Feeding your cat tuna might provide them with important nutrients but how much tuna can a cat eat? Despite the common belief, the answer might surprise you. As with everything that is good, having too much can lead to negative results and the digestive system of a cat is quite fragile so you do need to keep an eye on what you put in their bowl.
This fish works great as a treat for cats since it offers a lot of health benefits and also helps them grow due to their nutrients. The vitamins B12, C, B6 and the minerals manganese and potassium will improve a cat’s immune system and there are compounds in tuna which reduce blood pressure as well as remove the toxins in their body.
The antioxidants found in fish have the ability to get rid of free-radicals that cause inflammation and they are also helping prevent cancer. To add to all that, tuna is rich in proteins and amino acids so it will help strengthen the muscles and tissues of the cat.
Tuna contains mercury and feeding your cat too much fish will mean that the risk of mercury poisoning increases. The effects of this substance are a loss of coordination, imbalance, problems in walking, the cat will have difficulties seeing and rashes can also appear. On the long run, this substance can cause neurological damage so it should certainly be taken seriously.
Tuna increase the production of Thiaminase and this will reduce the amount of vitamin B1 in the body, meaning that the cat will be more predisposed to illnesses. Another deficiency caused by too much tuna is of vitamin E and it can lead to steatitis, an inflammation of the fatty tissue that can be very painful, also causing fever, lethargy and lumps in the cat’s fatty tissue.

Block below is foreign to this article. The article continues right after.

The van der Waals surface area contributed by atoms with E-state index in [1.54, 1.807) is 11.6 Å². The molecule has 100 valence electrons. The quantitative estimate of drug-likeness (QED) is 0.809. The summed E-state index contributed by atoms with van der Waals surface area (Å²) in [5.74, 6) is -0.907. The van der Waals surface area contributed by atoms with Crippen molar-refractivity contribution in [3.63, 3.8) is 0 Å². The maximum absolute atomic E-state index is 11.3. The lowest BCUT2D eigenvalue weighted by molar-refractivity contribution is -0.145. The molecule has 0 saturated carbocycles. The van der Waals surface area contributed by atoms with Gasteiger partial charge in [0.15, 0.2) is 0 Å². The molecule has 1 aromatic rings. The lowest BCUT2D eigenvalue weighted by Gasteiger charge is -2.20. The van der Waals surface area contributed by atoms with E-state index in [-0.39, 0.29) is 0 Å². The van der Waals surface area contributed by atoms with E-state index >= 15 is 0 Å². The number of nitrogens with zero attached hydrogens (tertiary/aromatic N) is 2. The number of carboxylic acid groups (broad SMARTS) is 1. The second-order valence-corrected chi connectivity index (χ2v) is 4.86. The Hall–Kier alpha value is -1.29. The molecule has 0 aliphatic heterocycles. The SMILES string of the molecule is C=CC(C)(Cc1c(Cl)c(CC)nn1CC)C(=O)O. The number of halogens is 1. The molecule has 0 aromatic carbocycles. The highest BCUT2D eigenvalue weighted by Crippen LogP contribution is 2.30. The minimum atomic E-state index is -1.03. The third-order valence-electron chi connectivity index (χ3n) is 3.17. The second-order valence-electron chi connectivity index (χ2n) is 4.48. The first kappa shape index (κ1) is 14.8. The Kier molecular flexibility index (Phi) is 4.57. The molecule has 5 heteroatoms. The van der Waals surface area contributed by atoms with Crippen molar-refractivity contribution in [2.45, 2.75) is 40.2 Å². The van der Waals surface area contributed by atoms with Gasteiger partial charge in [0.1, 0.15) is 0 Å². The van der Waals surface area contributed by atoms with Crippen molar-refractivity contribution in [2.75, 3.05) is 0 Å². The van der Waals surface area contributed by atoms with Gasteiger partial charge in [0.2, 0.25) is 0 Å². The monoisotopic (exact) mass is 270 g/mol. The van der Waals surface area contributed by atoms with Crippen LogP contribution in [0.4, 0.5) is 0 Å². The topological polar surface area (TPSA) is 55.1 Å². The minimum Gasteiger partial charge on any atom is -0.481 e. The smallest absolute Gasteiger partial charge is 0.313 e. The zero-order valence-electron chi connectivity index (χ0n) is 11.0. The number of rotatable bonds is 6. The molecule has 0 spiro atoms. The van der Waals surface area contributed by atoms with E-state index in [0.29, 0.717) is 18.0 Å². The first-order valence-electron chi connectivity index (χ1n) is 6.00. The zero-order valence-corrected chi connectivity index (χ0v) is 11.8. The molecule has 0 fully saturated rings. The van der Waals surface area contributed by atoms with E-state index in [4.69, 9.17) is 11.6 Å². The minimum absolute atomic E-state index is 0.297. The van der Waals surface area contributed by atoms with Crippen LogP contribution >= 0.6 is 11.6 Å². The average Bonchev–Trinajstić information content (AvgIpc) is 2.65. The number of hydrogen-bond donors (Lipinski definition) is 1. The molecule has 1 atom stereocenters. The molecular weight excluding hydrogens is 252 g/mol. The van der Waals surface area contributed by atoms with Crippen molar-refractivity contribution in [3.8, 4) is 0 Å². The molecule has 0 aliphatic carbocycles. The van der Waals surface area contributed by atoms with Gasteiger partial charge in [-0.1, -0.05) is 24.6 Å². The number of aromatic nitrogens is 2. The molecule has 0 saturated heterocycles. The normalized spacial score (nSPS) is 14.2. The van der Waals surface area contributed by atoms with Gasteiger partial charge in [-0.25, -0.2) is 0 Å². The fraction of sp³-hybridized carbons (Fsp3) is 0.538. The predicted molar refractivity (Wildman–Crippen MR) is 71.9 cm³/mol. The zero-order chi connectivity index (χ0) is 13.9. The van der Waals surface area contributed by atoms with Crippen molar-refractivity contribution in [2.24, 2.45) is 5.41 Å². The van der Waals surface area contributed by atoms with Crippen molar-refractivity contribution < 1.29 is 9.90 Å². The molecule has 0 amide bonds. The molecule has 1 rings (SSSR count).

Knowing these risks should help you know what symptoms to look for and also understand why rationing the tuna quantity is important.
Feeding Your Cat Tuna
The American Society for Prevention of Cruelty to Animals recommends that tuna should only be considered a treat and if you want to give this exclusively to your cat it will prove to be a problem. After you saw the information above now you know the risks.
The quality of the tuna can vary too and it is best if you check the places where it comes from since that could determine the amount of mercury it contains. The main meal of a cat is best provided from premium commercial sources since those are specifically formulated for their dietary needs and will prevent any deficiency.
Tuna should make up to five or ten percent of your cat’s diet and that is the maximum if you want a healthy cat. They do love the taste so you might have to show a lot of self control not to spoil the cat. A teaspoon given to them a few times a week is fine but make sure they see it as a special reward instead of something they can get whenever they want.